A lawsuit filed by New Mexico state officials charges that the Environmental Protection Agency (EPA) and its contractor broke three federal laws and was “grossly negligent” for their role in poisoning drinking water with 880,000 pounds of dangerous metals.
New Mexico filed suit against the EPA, its on-site contractor and Colorado mine owners Monday nearly 10 months after an agency crew spilled toxic waste from the facility into the Animas River, which provides drinking water for residents in three states and the Navajo Nation. (RELATED: New Mexico Sues EPA For Gold King Mine Disaster)
The lawsuit alleges that the defendants violated the federal Superfund law, the Resource Conservation and Recovery Act and the Clean Water Act by spilling the waste and failing to clean it up immediately and thoroughly. The EPA typically plays a pivotal role in enforcing all three statutes.
Additionally, New Mexico alleges that EPA’s contractor, Environmental Restoration LLC, is liable for negligence, even though the crew was working under EPA orders and plans.
“Environmental Restoration’s negligence, gross negligence and intentional misconduct caused or contributed to the release of hazardous substances from the mines,” making them liable for the spill, court documents show.
Polluters can be charged for criminal negligence under the Clean Water Act, yet no one at EPA or the contractor has been punished for the spill. (RELATED: Here’s Why EPA Could Face Criminal Charges For Gold King Mine Blowout)
Gold King Mine owner Todd Hennis denied land access to the EPA in 2010 due to his concerns that the “EPA would create a ‘pollution disaster,’” court documents show. Hennis allowed the agency on his property only after federal officials threatened to fine him $35,000 per day. (RELATED: Gold King Mine Owner Fears EPA’s ‘Limitless Legal Budget’)
That was only one of many warnings to the EPA that there was a significant chance of a blowout, New Mexico alleges. Meanwhile, the poisoned rivers are still unsafe for humans, according to New Mexico officials.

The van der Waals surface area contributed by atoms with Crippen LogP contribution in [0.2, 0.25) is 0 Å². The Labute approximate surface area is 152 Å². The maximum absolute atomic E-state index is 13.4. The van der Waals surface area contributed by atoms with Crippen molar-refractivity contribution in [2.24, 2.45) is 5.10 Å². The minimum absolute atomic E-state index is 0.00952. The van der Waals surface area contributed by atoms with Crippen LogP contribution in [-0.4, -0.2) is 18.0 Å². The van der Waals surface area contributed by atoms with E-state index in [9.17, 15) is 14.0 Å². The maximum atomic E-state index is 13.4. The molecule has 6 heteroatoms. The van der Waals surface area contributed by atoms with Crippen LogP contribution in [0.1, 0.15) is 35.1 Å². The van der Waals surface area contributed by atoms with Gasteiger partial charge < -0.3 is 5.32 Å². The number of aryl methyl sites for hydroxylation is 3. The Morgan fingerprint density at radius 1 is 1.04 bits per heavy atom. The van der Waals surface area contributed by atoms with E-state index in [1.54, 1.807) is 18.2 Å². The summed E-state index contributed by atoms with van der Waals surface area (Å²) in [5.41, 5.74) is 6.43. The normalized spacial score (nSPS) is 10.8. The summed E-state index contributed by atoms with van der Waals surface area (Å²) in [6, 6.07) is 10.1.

“Public health officials have discovered heavy-metal laden sediment in affected irrigation ditches in New Mexico, both immediately after the spill and in recent months,” court documents state.
The New Mexico Environment Department has “provided EPA with evidence that” contaminants still reappear in the state’s rivers after high-flow events, but the federal agency “has consistently discounted or ignored this evidence,” according to the documents. (RELATED: Feds Say River They Polluted Is Safe, But Won’t Test Drinking Water)
Since its initial response to the spill, the EPA “is taking no further remedial actions related to the solid or hazardous waste” in New Mexico, “despite its awareness of … a risk to human health or the environment,” according to court documents. “EPA’s actions at the Gold King Mine site do not address the imminent and substantial endangerment to health or the environment in New Mexico.”
New Mexico officials remain concerned that the EPA will abandon downstream cleanup now that the agency has proposed designating the Gold King Mine region a Superfund site.
The proposed area “excludes downstream reaches of the Animas River affected by the heavy metals, mine-dump runoff and other hazardous substances deposited by the Gold King Mine release,” court documents state.
Additionally, the lawsuit’s allegations closely reflect findings from previous Daily Caller News Foundation investigations and a House Committee on Natural Resources report.
Such findings include the EPA’s odd conclusion that drainage pipes were installed above, rather than at the bottom of the mine’s entrance, despite Colorado records that show otherwise, and the agency’s abnormal decision to forgo water pressure tests. (RELATED: Here Are EPA’s Mistakes That Poisoned Western Rivers)
The EPA crew also disregarded orders from an agency supervisor to wait to dig until water draining equipment was on-site when he came back from vacation, both New Mexico, TheDCNF’s investigation, and House committee investigations found.
Those findings are also the basis for New Mexico’s claim that Environmental Restoration was negligent.
Regardless, the EPA has made preparations for some spillage at Gold King, even though the agency claims breaching the mine was unintentional. But state officials said EPA didn’t even attempt to plug the leak after the mine was penetrated.
The crew, in fact, backed its equipment away from the mine entrance, pictures obtained by the Natural Resources committee reveal.
Utah and the Navajo Nation have also filed intents to sue, while Colorado Democrats killed a bill to make a lawsuit easier.
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